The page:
Letters and guest columns must be submitted with author’s contact information, preferably via email. Phone numbers are required to verify authorship, but will not be published. Letters are limited to 400 words and columns to 500 words. Students must include year and major. Faculty must include rank and department. Others include hometown. Submissions should be sent to

The DAILY EGYPTIAN is a “designated public forum.” Student editors have the authority to make all content decisions without censorship or advance approval. We reserve the right not to publish any letter or guest column.





“These are neat industries that really lend themselves to imagination,� he said. “Most kids grow up and they turn something into an airplane, or they make something into a toy car. We wanted to use this idea of innate play that comes out of these industries and get kids interested in the science and the math that has to go into them.� Whitney West, 21st Century Elementary Learning Center assistant director, said the goal is to help students raise their grades in troublesome areas but also work on basic reading, writing and math. “Like with the wood working, it’s something interesting and a life skill that they’ll be able to use later on but you’re also able to work math in there,� she said. Stuart Parks, 21st Century Elementary Learning Center director, said the idea behind the automotive and aviation unit was to expose students to content they might see on the upcoming ISAT test. “Some of the terminology they’re going to see on there teachers haven’t necessarily had a possibility to get to during the school year just yet, and that is due largely in part to the timing of the test,� he said. “We aren’t even three-fourths of the way through the school year, and we’re already assessing kids.� However, the program itself —along with the university’s help —has been nothing but helpful for the students, who Parks said enjoy the automotive and aviation unit the most. “We have found, overall, in our last year and a half that the grades, attitudes and discipline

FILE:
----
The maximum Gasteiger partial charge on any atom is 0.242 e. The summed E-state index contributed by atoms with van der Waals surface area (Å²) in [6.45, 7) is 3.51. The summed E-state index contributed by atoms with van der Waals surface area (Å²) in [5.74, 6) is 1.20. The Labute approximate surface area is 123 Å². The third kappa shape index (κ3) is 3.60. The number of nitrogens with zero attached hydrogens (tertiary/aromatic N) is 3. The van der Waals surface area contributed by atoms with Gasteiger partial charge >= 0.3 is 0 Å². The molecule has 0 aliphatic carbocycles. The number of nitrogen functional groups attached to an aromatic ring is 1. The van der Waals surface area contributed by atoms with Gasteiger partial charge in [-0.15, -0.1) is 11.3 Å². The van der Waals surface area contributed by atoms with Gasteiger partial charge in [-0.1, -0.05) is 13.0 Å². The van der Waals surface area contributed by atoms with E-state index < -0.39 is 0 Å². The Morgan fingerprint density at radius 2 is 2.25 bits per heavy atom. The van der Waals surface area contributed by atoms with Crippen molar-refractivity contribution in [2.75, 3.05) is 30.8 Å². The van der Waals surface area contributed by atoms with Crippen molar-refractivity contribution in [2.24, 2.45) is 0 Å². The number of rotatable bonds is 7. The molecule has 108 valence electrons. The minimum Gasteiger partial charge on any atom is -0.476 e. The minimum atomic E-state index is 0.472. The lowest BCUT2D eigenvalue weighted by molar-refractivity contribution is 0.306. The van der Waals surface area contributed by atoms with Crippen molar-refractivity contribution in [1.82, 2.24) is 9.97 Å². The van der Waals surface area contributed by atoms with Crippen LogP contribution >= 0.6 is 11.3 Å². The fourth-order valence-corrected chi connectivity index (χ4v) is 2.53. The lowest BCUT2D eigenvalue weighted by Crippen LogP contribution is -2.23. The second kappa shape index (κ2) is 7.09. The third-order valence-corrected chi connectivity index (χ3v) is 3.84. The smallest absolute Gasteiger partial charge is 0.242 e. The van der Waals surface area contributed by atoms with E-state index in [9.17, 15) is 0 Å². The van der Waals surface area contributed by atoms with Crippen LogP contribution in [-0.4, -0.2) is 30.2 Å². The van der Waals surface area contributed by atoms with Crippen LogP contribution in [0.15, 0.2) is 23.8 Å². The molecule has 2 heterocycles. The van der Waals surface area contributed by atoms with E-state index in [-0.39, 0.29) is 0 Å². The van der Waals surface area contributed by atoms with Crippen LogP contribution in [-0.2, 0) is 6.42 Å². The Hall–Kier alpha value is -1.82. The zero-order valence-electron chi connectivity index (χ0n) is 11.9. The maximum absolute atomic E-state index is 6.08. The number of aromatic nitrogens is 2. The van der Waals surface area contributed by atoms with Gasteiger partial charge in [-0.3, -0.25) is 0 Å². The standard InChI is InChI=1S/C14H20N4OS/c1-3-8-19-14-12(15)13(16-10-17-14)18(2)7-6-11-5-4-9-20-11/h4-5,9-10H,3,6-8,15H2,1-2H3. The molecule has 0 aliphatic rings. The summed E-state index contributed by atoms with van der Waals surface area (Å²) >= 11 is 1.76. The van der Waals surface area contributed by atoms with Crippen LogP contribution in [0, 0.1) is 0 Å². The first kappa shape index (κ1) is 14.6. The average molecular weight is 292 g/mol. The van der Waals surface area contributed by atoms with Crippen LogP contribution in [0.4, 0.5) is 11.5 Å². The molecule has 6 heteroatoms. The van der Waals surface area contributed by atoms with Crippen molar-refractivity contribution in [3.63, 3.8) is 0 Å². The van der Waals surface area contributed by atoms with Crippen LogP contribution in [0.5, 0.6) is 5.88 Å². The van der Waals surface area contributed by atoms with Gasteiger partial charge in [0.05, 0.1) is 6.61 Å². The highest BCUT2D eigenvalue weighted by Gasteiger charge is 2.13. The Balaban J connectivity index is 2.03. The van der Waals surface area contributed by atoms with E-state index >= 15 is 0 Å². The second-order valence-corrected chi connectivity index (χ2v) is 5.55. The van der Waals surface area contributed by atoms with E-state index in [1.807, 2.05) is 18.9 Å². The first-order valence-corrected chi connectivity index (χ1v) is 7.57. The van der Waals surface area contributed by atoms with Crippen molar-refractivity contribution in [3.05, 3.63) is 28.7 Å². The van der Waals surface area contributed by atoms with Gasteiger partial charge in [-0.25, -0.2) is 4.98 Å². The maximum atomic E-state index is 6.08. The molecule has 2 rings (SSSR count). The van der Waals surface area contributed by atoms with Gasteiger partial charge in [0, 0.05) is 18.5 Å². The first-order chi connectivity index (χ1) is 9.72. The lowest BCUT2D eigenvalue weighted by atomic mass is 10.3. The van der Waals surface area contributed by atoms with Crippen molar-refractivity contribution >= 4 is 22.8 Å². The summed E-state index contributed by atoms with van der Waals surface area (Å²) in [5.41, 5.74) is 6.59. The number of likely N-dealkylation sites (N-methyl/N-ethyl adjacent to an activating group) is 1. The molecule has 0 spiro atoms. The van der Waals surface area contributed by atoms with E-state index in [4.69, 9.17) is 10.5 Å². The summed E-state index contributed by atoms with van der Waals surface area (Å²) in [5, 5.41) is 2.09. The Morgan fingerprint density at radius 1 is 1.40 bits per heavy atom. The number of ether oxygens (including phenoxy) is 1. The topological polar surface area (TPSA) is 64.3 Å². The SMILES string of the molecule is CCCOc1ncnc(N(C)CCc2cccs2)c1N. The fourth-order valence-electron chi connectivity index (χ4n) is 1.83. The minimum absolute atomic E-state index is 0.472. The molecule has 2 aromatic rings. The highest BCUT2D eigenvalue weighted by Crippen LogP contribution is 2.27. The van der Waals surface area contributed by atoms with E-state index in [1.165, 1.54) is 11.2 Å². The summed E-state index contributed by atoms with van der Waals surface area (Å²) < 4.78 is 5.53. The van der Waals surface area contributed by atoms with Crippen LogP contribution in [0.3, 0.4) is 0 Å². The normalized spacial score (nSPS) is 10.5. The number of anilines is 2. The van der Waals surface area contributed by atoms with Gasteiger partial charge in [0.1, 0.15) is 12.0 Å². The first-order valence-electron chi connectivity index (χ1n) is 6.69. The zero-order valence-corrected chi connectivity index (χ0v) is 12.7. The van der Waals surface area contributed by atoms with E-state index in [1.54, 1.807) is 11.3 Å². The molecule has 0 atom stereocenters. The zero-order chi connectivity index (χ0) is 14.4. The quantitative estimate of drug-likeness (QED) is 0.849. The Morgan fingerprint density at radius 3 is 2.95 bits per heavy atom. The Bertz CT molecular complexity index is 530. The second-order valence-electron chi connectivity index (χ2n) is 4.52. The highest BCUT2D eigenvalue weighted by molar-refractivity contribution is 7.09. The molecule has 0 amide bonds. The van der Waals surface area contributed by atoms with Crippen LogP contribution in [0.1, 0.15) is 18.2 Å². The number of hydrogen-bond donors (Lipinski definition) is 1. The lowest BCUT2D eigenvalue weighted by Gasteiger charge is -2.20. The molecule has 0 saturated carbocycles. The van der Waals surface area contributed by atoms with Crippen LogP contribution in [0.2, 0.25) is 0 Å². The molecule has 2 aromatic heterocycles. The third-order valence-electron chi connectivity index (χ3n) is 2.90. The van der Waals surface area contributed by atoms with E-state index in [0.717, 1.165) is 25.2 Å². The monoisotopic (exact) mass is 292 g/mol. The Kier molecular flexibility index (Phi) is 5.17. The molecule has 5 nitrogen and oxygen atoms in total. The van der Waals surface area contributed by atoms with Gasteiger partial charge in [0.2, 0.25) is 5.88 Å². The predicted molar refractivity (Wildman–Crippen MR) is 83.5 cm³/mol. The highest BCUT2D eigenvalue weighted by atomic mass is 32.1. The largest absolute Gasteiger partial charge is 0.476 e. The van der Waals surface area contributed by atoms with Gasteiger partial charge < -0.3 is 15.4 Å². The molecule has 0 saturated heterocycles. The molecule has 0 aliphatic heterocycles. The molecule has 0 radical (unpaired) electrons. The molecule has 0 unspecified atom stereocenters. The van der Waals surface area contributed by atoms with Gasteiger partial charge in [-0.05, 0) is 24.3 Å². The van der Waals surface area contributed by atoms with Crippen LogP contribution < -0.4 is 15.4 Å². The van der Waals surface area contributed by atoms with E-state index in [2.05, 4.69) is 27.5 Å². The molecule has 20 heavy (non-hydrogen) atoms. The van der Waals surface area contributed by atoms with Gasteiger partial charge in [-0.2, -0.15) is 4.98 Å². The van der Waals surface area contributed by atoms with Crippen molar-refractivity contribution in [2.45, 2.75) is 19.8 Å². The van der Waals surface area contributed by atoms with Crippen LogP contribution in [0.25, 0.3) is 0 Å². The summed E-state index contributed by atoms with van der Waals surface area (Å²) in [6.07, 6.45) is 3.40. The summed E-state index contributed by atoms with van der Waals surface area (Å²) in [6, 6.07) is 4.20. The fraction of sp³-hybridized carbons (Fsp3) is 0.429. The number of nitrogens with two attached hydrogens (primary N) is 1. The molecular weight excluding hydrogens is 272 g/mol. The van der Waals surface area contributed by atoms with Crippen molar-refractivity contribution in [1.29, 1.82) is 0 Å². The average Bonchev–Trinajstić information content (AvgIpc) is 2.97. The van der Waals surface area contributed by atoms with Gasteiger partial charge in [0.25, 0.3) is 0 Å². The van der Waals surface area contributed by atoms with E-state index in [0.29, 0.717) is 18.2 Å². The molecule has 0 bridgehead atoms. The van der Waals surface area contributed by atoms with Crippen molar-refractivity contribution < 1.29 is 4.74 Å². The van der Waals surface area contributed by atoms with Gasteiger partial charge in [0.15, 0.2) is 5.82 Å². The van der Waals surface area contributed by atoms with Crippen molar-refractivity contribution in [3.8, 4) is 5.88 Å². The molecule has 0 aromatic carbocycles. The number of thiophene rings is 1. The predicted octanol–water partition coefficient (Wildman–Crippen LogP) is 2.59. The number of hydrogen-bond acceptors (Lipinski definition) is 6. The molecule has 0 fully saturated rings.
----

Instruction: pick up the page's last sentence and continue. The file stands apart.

Jason Williams, a third-year law student from Missoula, Mont., said different areas around town and campus could use work for bicycle riders and walkers to use. “There’s a lot of places that


‘m hoping that they’re starting to get an appreciation that there’s more out here than just what’s in a textbook. There’s more ways to look at these things than just what they see in front of them.

— Steven Goetz assistant instructor, aviation management

of our students is showing a great increase,� he said. “Our idea was to do hands-on activities and to be able to teach some of the terminology that they might see on that test, and it’s just been a great success.� Students also work on projects such as building birdhouses, cryptography, culinary arts and broadcasting, West said. “I’m hoping that they’re starting to get an appreciation that there’s more out here than just what’s in a textbook,� Goetz said. “There’s more ways to look at these things than just what they see in front of them.� Lorelei Ruiz, associate professor of aviation, was one of the program’s instructors and helped teach students how to make plastic foam rockets, test them to learn how different thrusts and angles affect their travel. She then let them apply that knowledge to a rocket golf game, which is essentially the same as Frisbee golf but with rockets. “It’s to help them see how what they’re doing in those classes applies to what they could be doing in a career later on,� Ruiz said. The partnership within the program also shows its importance as university enrollment declines, Parks said. Carbondale citizens should do their part to help increase those numbers, he said. “Not only are we getting the experts that can come and teach